The Direction clarifies the extent to which employee agreement to the terms of flexible furlough is required and must be evidenced. Where the original furlough agreement is made or confirmed in writing (including by way of collective agreement) and clearly specifies the terms, those terms may be varied by agreement to reflect flexible furlough. Alternatively (and we would suggest where there is any doubt that an employer already had the clear written agreement of the employee to furlough), a fresh agreement should be entered into. This agreement can be straight forward and refer back to the original agreement but, importantly, must precede the claim period. This agreement (or confirmation of variation) must be retained by the employer until at least 30 June 2025.

The Revised Scheme will operate in one month blocks

Under the Revised Scheme, any claim to HMRC to recover furlough wage costs must cover a period of at least seven calendar days, unless a claim is being made for the first or last few days in a month. The Direction introduces the terminology “orphan period” to describe such periods of no more than six consecutive days at the start or end of a calendar month, which enables claims to be made for these small numbers of days. Such orphan claims are possible where they are bookended (at the start or end) by other claims for that employee.

Maximum number of employees for whom a claim may be submitted

The number of employees an employer can claim for in any claim period cannot exceed the maximum number they have claimed for under any previous claim submitted in accordance with the Original Scheme. The Direction refers to this maximum as the “high-watermark number”.

When calculating its high-watermark number, the Direction confirms an employer is able to include any family leave or military reservist returners.

TUPE transfers

A transferee employer can claim under the Revised Scheme in respect of employees who are TUPE-transferred to it after 10 June 2020. In such cases, the Direction suggests that the equivalent “high-watermark number” will be the combined total of those transferring employees and the transferee’s existing employees for whom claims have previously been submitted. Unlike the Guidance, however, the Direction does not state that the number of transferring employees is subject to the maximum cap applicable to the transferor. We suspect this is a drafting oversight and transferees should err on the side of caution until this is clarified.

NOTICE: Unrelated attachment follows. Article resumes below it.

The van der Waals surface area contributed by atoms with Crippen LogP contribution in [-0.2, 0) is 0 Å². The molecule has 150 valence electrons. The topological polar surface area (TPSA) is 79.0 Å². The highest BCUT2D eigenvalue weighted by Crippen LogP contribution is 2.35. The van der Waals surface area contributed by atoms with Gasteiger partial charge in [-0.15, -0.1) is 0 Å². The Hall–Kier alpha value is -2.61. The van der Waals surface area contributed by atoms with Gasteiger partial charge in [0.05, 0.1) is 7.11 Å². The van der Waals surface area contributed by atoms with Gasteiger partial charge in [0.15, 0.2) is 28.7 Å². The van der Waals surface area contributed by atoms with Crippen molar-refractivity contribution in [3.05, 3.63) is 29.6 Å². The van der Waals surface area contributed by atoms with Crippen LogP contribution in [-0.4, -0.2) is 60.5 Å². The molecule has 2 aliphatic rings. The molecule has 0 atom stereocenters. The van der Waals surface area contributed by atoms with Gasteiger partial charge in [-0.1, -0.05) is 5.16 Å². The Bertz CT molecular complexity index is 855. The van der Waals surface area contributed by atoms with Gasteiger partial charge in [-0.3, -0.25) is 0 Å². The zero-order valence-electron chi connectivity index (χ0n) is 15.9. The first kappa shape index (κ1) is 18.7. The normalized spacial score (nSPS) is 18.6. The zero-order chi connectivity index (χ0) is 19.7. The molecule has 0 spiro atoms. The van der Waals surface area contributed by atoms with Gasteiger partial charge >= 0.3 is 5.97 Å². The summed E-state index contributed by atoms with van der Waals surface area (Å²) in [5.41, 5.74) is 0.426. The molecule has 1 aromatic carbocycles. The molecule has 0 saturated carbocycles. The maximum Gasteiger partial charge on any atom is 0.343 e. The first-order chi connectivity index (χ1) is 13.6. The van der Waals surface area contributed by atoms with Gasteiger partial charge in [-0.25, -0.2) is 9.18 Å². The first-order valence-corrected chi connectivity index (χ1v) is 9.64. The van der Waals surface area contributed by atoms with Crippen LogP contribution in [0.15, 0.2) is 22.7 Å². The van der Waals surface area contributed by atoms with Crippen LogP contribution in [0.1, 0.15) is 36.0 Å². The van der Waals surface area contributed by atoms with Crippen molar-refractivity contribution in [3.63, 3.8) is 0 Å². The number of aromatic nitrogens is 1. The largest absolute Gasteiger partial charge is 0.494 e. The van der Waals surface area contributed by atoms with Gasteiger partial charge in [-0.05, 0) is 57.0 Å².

Calculating claims under the Revised Scheme

The Direction sets out various formula for calculating claims under flexible furlough, reflecting the Guidance. The most straight forward examples will arise where employees do no work and remain fully furloughed, although a gradual reduction to the % contribution employers can recover will need to be factored in. Otherwise, the central concept is that, where flexible furlough is deployed, furloughed hours (for which a claim can be made under the Revised Scheme) are a proportion of the full, normal hours.

Where individuals now undertake some work, the most straight forward examples will arise where a claim is made for an individual on the maximum permissible wage (capped at £2500 per month) and relates to a complete month. In that event the claim will be calculated according to the formula:

A x F/U

Where A = £2500, F = the number of furloughed hours in the claim period and U = the number of usual hours in the claim period.

Comment

There is little remarkable in the Direction, which gives technical effect to the concepts announced earlier. The Direction deals with the transition from the relatively straightforward government support for wages up to the end of June until the end of the Revised Scheme on 31 October, during which period the amount of public sector support for wages is gradually decreasing.

Whilst further clarifications of the Revised Scheme may yet be called for, it seems likely in the next few months that the more vociferous commentary will arise over its withdrawal at the end of October. For many, the Original and Revised Schemes will have filled an otherwise unfillable void in wages costs. However, calls for specific additional support are unlikely to disappear from those sectors most severely affected by the pandemic and still struggling to remain viable.